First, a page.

AbstractThis report looks at how slum dwellers in Nairobi obtain information and what mechanisms exist in slums to ensure access to media and information in the absence of information and communication technologies (ICTs). It argues that the new “informational paradigm” presents new and exciting development challenges that, if not confronted head-on, can lead to increasing poverty and social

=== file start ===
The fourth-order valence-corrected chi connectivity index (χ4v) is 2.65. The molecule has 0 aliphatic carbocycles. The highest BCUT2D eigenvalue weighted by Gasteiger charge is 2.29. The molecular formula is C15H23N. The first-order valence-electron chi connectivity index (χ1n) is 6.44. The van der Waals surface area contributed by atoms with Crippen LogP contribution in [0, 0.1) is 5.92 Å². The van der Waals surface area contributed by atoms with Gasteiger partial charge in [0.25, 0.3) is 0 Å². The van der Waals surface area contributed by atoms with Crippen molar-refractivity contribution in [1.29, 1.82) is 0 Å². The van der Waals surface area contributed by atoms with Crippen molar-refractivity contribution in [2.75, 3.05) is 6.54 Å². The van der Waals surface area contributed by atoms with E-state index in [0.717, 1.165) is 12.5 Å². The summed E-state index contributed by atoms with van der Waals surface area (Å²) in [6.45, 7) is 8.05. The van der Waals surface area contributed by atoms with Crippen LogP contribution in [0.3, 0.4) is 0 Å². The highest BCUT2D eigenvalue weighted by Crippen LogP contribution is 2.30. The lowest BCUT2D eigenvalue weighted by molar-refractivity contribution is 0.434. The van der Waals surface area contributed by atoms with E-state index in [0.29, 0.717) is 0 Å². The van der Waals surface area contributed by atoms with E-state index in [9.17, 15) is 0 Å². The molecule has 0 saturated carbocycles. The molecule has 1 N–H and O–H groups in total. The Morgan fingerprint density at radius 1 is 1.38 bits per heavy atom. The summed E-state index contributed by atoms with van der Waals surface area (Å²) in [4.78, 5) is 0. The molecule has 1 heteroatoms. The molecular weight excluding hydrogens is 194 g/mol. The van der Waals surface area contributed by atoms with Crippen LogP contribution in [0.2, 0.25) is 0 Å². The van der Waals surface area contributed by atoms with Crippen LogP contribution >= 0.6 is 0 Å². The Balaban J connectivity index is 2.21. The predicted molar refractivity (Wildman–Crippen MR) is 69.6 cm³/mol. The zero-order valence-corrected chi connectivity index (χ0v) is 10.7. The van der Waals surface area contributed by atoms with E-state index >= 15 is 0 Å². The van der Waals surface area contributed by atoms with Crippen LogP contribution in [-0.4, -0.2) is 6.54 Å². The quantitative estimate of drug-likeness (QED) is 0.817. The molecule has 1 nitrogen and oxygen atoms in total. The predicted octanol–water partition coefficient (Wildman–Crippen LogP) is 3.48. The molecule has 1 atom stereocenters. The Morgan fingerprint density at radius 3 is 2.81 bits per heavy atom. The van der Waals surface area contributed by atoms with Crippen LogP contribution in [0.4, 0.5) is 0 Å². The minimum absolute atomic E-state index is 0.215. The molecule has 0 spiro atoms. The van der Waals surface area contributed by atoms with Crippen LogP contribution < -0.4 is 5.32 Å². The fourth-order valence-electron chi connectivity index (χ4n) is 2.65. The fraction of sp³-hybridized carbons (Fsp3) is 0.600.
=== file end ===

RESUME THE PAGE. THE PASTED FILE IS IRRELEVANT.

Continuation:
exclusion in countries that have been unable to make full use of the opportunities offered by ICTs. In the context of the growing urbanization of poverty and Africa’s digital exclusion, the report describes the various political, financial and infrastructure barriers that countries such as Kenya have to overcome to democratise access to media and ICTs. The report then presents the findings of research conducted by the author to determine Nairobi slum dwellers’ access to media and ICTs. One of the most significant findings is that social networks are among the most important sources of information among the urban poor in Nairobi. This suggests that “social capital” is an asset that the poor rely on to survive in the hostile and degrading environment of slums, and often a determinant of how well slum dwellers fare economically in the city. The report also found that while the impact of the Internet is minimal in slums, the use of mobile phones has grown, particularly among people working in the informal sector. This has had a positive impact on the livelihoods of the urban poor. However, the author makes a case for making other ICTs, particularly the Internet, more accessible to the urban poor: not doing so will further marginalize them and lead to Castells’s “dark urban age”.